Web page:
Immune adjuvants as critical guides directing immunity triggered by therapeutic cancer vaccines

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Year of publication 2014
Type Article in Periodical
Magazine / Source Cytotherapy
MU Faculty or unit

Faculty of Medicine

Field Oncology and hematology
Keywords costimulation; homing signal; immune adjuvants; polarizing signal; therapeutic cancer vaccines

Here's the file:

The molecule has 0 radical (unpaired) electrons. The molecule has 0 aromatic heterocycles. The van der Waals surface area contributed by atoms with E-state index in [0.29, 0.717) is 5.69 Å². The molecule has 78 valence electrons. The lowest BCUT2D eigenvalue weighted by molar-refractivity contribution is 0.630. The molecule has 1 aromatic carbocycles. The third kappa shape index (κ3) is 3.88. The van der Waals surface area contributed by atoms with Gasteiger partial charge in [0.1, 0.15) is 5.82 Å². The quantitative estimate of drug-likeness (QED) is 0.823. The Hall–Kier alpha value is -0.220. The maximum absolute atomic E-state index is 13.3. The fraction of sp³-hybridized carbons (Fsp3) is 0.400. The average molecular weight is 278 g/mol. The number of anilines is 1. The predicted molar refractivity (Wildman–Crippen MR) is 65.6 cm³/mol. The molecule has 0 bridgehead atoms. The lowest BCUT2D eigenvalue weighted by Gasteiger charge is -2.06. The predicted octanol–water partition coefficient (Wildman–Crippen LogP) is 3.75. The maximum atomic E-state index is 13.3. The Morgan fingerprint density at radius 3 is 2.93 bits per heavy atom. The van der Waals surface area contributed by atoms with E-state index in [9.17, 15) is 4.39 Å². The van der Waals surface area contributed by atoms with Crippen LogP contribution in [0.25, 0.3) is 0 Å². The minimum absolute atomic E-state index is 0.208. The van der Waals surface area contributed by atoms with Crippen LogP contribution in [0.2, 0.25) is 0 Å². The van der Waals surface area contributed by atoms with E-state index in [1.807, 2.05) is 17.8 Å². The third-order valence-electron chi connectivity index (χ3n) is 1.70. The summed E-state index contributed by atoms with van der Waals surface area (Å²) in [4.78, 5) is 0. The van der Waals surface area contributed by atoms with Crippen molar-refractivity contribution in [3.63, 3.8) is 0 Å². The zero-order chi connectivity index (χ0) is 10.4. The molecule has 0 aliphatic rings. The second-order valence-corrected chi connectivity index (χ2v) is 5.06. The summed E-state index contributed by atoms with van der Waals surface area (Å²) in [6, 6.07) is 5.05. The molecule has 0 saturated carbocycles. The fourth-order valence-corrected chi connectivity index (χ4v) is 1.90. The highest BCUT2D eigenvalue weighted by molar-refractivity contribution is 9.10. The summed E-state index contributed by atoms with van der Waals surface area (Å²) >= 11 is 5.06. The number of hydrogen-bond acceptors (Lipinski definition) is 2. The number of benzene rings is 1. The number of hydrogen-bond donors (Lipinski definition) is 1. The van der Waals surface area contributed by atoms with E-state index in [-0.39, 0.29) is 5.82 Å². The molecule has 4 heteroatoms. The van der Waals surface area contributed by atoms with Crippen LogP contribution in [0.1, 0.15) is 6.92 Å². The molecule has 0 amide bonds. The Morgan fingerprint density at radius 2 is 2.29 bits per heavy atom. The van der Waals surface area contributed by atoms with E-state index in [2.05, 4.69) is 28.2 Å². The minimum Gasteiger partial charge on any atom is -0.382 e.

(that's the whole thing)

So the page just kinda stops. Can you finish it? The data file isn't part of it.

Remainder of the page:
Description Tumor growth is controlled by natural antitumor immune responses alone or by augmented immune reactivity resulting from different forms of immunotherapy, which has demonstrated clinical benefit in numerous studies, although the overall percentage of patients with durable clinical responses remains limited. This is attributed to the heterogeneity of the disease, the inclusion of late-stage patients with no other treatment options and advanced tumor-associated immunosuppression, which may be consolidated by certain types of chemotherapy. Despite variable responsiveness to distinct types of immunotherapy, therapeutic cancer vaccination has shown meaningful efficacy for a variety of cancers. A key step during cancer vaccination involves the appropriate modeling of the functional state of dendritic cells (DCs) capable of co-delivering four critical signals for proper instruction of tumor antigen specific T cells. However, the education of DCs, either directly in situ, or ex vivo by various complex procedures, lacks standardization. Also, it is questioned whether ex vivo prepared DC vaccines are superior to in situ administered adjuvant-guided vaccines, although both approaches have shown success. Evaluation of these variables is further complicated by a lack of consensus in evaluating vaccination clinical study end points. We discuss the role of signals needed for the preparation of classic in situ and modem ex vivo DC vaccines capable of proper reprogramming of antitumor immune responses in patients with cancer.
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